It’s amazing what you can learn by randomly surfing through Youtube. Today I was once again presented with the uncomfortable truth that there is a heck of a lot that I don’t know. It’s also an exciting truth, because I love it when my horizons are broadened, and there’s a world of potential out there.
I think it’s fairly safe to say that most Americans don’t give much thought to Canadians, our neighbors to the north. If you did a random survey, I bet most of us couldn’t name a single Canadian politician, or list more than two Canadian provinces. That’s pretty pathetic.
Our lack of knowledge becomes even more laughable when we tentatively dip our toes into Canadian history. Yup. They have a history, too.
Which brings me to the Doukhobors, a group of people that I didn’t even know existed until today. The average Canadian would probably be shocked by this gap in my knowledge given the fact that they have had a fairly significant impact on the Canadian cultural landscape, but there you have it. Some consider some of the Doukhobors to be Canada’s first terrorists.
My introduction to the Doukhobors was a very interesting documentary called Lost Childhood: Russian Doukhobors or Sons of Freedom. From there I was hooked and wanted to know more. I then watched a documentary entitled My Doukhobor Cousins.
A gross oversimplification is that the Doukhobors are a Christian sect that believes in pacifism, communal living, and very little government. They refuse to take oaths of allegiance, resist registering births, and eschew public education.
While in Russia, the Doukhobors burned their guns and refused military service. This did not sit well with the Csar, and they were displaced. This would not be the last time the Doukhobors were driven from their land.
In 1899, six thousand of them emigrated to Canada. Leo Tolstoy, a long-time supporter of this movement, used the royalties from one of his books and paid about half of their relocation expenses.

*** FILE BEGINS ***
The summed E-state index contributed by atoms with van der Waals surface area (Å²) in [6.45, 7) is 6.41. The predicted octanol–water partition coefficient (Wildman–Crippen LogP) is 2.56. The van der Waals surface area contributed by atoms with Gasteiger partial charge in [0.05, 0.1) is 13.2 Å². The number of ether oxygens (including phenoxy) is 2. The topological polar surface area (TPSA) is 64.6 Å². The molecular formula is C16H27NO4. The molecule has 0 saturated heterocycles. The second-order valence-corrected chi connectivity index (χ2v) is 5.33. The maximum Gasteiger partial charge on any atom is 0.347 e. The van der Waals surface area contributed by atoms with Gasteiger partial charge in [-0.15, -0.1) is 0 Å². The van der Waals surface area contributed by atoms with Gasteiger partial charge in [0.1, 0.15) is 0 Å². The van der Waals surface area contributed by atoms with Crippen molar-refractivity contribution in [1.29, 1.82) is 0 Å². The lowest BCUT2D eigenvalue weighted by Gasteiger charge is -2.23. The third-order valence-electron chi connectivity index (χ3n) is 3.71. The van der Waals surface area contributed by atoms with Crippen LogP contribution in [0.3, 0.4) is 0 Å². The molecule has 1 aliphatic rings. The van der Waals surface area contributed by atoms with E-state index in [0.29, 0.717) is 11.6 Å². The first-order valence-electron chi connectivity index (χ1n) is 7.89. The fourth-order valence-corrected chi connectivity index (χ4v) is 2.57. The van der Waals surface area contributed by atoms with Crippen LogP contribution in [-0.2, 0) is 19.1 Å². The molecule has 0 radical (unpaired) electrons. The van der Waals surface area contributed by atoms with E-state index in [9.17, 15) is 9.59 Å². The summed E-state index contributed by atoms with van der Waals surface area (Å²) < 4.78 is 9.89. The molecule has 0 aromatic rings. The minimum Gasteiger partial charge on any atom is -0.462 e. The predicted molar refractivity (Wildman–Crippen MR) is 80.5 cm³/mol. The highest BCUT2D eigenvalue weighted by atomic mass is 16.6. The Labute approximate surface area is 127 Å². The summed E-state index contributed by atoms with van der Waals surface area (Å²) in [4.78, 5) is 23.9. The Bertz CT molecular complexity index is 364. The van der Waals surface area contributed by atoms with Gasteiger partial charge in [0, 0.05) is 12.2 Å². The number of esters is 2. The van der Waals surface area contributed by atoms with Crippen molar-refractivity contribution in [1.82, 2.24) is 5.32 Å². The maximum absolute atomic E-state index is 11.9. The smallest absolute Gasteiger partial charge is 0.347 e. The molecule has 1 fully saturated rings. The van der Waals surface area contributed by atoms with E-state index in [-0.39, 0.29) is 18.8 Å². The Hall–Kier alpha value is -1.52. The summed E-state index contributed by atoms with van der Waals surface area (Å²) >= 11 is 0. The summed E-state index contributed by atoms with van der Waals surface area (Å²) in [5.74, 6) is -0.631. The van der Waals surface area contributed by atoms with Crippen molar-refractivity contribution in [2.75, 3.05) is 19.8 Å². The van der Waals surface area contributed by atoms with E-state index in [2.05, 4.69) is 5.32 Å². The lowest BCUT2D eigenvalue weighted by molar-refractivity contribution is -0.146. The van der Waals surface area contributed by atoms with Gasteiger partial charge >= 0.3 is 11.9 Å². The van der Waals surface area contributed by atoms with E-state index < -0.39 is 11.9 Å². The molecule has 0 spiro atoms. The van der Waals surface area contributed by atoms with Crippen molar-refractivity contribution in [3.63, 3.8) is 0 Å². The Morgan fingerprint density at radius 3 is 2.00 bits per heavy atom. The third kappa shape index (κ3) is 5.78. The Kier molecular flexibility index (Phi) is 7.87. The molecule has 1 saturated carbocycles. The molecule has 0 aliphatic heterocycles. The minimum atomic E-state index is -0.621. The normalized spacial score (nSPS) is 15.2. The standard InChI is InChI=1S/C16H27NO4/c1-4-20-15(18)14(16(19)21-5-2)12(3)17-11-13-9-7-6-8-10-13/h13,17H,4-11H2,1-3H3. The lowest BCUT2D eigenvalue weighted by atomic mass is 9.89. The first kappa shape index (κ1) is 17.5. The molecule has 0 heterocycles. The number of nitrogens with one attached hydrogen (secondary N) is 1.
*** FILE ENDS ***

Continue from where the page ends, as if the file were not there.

But Canadians were always suspicious of the communal living and refusal of public education, so this group did not assimilate well. In 1907 Canada took more than 1/3 of their land back because they refused to register it in the name of individuals rather than groups.
This caused the Doukhobors to split into three groups: those who wanted to give up communal ownership of land, those who wanted to remain true to their beliefs, and the radical Sons of Freedom.
The Sons of Freedom would stage passive protest marches. Unfortunately they chose to do so in the nude. Their message was, “You’ve taken everything else from us, so why not take our clothes, too?”
Because of this shocking turn of events, Canada criminalized nudity in 1932, bringing with it a three year prison sentence. Over the years more than 300 Sons of Freedom Doukhobors served time.
This further radicalized the Sons of Freedom, and they began resorting to arson, even against their fellow Doukhobors, and bombings. This flew in the face of their pacifist origins.
In an effort to make them “good Canadians”, in 1953, 174 children of the Sons of Freedom were snatched and forced to live in a school surrounded by a fence that was basically a prison compound. For 6 years, these children only got to see their parents once every two weeks, and only then through the prison fence. They were beaten if they spoke Russian, so much of their cultural identity was lost.
This further radicalized their parents (and the students themselves when they became adults) and accelerated the arson and bombings. But these violent protests seem to have petered out in the 1970’s, and as the Doukhobor community ages, it is also shrinking.
While I do have a problem with the concept of no education, the rest of the original Doukhobor lifestyle seems relatively harmless to me. It could be argued that their radicalization was a result of government meddling. The Canadian Doukhobor history could be studied as a lesson in how to avoid creating domestic terrorism.
I love learning new things! It’s just sad when those new things are so tragic.